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Who is Jerry Brown?


Left to right: Jack, Jerry, Horace Brown, circa 1950, Sulligent, Alabama

Hamilton potter Jerry Brown is the recipient of the Alabama Folk Heritage Award for 2003. In choosing Brown from a strong field of nominees, a panel of southern folk art scholars cited Jerry’s significance as one of a few remaining Alabama folk potters and his service to the people of Alabama as a representative of the state’s folk art traditions. They also noted his efforts in training family members and others in traditional pottery making.

Jerry Dolyn Brown was born in 1942 in Pine Springs Alabama. His parents, Horace Vincent Brown (1889-1965) and Hettie Mae Stewart Brown (1911– 1996), were both products of multi-generational pottery making families. The Browns, one of the South’s most famous pottery-making families, are usually associated with Georgia, but in fact, members of the family have also made pottery in Texas, North Carolina, South Carolina, Alabama, Florida, and Mississippi. It is believed that Browns were potters in the late eighteenth century and possibly earlier. The Stewarts established a pottery in Louisville, Mississippi after moving there from Alabama shortly after the Civil War.

In the late 1930s, a recently divorced Horace Vincent "Jug" Brown, a Georgia-born potter, came to Louisville, Mississippi to work for Tom Stewart making pottery. He married Tom’s sister Hettie Mae in 1939 and they soon moved to Pine Springs near Sulligent, Alabama to take over the operation of the E. P. Kennedy pottery. It was here that Jerry Brown was born in 1942. Jerry, his mother, older brother Jack, and baby sister Wanda Lou all helped at the pottery. Jerry and Jack learned to make pottery at a very young age. Occasionally their relatives Otto, Jimmy and Walter Brown and Hettie’s brother Gerald Stewart would work with them.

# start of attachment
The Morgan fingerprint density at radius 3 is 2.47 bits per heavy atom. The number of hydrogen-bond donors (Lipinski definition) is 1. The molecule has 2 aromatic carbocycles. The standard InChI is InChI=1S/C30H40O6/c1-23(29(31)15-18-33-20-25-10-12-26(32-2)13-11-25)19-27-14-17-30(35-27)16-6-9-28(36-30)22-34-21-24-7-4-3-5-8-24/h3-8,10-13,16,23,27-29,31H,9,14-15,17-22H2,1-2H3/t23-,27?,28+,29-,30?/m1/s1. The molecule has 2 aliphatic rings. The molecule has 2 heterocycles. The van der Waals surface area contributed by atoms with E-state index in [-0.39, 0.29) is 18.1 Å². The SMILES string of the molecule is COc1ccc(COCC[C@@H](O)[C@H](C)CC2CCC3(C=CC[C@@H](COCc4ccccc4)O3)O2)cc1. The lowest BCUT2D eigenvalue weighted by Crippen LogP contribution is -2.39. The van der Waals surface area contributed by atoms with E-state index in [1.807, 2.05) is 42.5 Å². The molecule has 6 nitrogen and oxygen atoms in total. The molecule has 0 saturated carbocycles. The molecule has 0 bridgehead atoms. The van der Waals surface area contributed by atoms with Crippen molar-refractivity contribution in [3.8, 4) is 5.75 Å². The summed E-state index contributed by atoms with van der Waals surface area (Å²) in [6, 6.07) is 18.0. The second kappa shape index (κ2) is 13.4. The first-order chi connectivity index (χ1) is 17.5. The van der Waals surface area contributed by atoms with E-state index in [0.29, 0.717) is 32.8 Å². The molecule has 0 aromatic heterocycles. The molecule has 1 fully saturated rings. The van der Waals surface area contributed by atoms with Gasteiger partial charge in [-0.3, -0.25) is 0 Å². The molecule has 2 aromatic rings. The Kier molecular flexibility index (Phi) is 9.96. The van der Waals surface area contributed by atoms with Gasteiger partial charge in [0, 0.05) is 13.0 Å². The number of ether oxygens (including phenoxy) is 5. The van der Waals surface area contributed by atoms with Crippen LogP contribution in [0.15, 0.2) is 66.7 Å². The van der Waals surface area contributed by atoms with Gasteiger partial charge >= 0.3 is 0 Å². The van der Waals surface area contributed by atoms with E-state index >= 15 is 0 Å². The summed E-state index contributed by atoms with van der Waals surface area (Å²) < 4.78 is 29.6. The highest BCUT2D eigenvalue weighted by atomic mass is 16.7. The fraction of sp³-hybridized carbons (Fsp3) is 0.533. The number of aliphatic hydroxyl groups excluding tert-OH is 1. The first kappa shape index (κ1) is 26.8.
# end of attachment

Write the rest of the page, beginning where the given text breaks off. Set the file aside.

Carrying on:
Working in the pottery shop was hard work, but an aging Jug Brown and his two young boys managed (illus. of boys at kiln). Because he was an older than average father (born in 1889), Jug’s boys were trained in a nineteenth-century style of pottery making. Like all pottery apprentices, Jerry and Jack made balls of clay for their father to turn. Jerry recalled that their father offered incentive for them to wedge and roll good balls: "My daddy (would) let me by with two or three (poorly made balls of clay)… you know those soft slips (soft clay) on the wheel? He just picked them up, a whole hand full and just throw them at me... He’d daub me with them slips upside the head..." (Photo: Horace Vincent "Jug" Brown late in life, Photo courtesy of Jerry Brown) Every aspect of their pottery business was traditional. For example, pottery was priced at so many cents per gallon. Jug Brown made utilitarian folk pottery using Albany Slip, white Bristol-type glaze and the traditional southern ash glaze. Jerry remembered that his father made some face jugs but very few, "there just wasn’t much demand for them" in the 1940s and 1950s. He recalled that the family never threw away broken dishes in order to use this material to make teeth for face jugs. This face jug tradition was the contribution of the Brown family, because according to Hettie Mae Brown, the Stewarts did not make face jugs.

Tragedy struck the Brown family in 1964 when Jack was killed in an automobile accident. A year later Jug Brown died and Jerry, Wanda and their mother decided that they could not stay in the pottery business. Eventually, Jerry became a logger like many young men in northwest Alabama. He eventually married and moved to Hamilton. After the birth of a son, Jeff, Jerry and his first wife divorced. While Jerry was successful as a logger, he yearned to return to the pottery business. In 1979, he met and married Sandra Wilburn.